Librettist and Director: Robin Norton-Hale after Bardari’
Orchestrator and Musical Director: Paul McKenzie
Reviewer: Karl O’Doherty
With a cast of just six singers and three musicians, Opera Up Close have stayed true to form and produced a muscular and engaging performance.
Though it’s in concert style – music and singing with the sets, costumes and movement removed – it has gripping and dramatic moments (there’s a lot to be said for a well-timed eyebrow raise). Queen Elizabeth the First has reached the moment where she needs to decide what to do with her cousin Mary (Queen of Scots). Driven by love and insecurity she agrees to meet Mary to allow her to plead for relief. Time is not mentioned, but the real Mary would have been imprisoned for around 20 years at this point. The story plays the two women off each other, leaving debate as to whether they’re pawns in a bigger game by the men of court, or properly in control of their own fates.
With courtiers pressing for clemency, and some for swift execution, there’s a tense depth to the narrative. While not a huge amount happens (asking for a meeting, a meeting, debate about executing her and making a decision) there’s a real examination of a well-drawn character in Queen Elizabeth, and a pleasing hint at what may have happened emotionally at this tough political time – though the plot cannot be recommended for strict historical accuracy.
The translation and interpretation of Guisseppe Bardari’s original libretto by Norton-Hale produces a robust and sensual woman in Elizabeth, not the popular “Virgin Queen” figure a modern view of her image would suggest to a general audience. She has jealousies, loves and, frankly, pettiness. Philippa Boyle interprets this character powerfully – an excellent voice and tone. Her counterpart, Flor McIntosh as Mary is altogether more playful at the start, before turning in true emotion as the cracked and condemned queen who is gracious in accepting her fate. Of the men, Joseph Doody as the Earl of Leicester, a true supporter of Mary, is a highlight with a ringing baritone cuts above the clamour.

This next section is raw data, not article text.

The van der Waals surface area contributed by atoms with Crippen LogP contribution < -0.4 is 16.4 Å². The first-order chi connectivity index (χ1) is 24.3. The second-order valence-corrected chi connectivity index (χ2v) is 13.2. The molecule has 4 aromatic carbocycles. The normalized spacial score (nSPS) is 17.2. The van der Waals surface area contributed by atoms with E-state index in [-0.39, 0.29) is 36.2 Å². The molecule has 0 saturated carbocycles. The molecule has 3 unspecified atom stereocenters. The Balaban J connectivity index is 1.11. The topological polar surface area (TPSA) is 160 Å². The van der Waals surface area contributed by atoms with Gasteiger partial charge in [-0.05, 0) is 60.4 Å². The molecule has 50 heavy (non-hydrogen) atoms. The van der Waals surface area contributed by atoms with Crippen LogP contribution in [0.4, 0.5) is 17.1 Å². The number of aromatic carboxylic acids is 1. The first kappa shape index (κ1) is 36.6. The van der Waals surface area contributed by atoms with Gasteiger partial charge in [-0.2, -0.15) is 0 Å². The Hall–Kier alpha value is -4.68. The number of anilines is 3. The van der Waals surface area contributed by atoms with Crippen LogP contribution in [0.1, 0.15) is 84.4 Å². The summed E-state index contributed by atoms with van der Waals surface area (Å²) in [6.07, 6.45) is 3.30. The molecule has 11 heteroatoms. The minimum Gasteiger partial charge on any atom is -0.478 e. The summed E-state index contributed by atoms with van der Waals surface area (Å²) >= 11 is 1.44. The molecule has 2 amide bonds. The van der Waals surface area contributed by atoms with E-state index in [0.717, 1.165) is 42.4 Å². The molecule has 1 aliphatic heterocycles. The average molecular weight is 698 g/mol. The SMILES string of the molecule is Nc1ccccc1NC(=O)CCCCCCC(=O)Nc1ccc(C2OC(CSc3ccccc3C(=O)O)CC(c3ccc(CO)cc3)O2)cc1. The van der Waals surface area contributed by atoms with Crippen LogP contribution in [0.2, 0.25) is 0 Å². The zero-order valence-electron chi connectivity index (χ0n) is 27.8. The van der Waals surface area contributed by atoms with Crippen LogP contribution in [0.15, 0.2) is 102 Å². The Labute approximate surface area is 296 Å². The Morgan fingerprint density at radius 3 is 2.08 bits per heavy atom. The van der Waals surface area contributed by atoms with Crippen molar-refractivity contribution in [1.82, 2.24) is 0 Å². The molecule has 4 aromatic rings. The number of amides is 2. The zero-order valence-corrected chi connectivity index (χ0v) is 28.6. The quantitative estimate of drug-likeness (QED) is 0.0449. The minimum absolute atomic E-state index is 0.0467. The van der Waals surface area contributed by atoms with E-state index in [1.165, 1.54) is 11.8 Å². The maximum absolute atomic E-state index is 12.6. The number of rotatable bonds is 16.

Laying the blame at composer Donezetti’s door, there are certainly times when the interweaving musical lines jumble on top of each other making comprehension nigh on impossible, though the harmonies are naturally excellent. For this, it’s difficult to cut through some of the sensitive high points of the performance – a shame as this does break the spell somewhat.
The opera is set to come back as a fully staged version in early 2019 – adding movement, costume and set will help to bring out the best elements of this character-driven piece. Building from such a strong musical base, it’s sure to be one to mark the calendar for.
Runs until 6 October September in different locations | Image: Contributed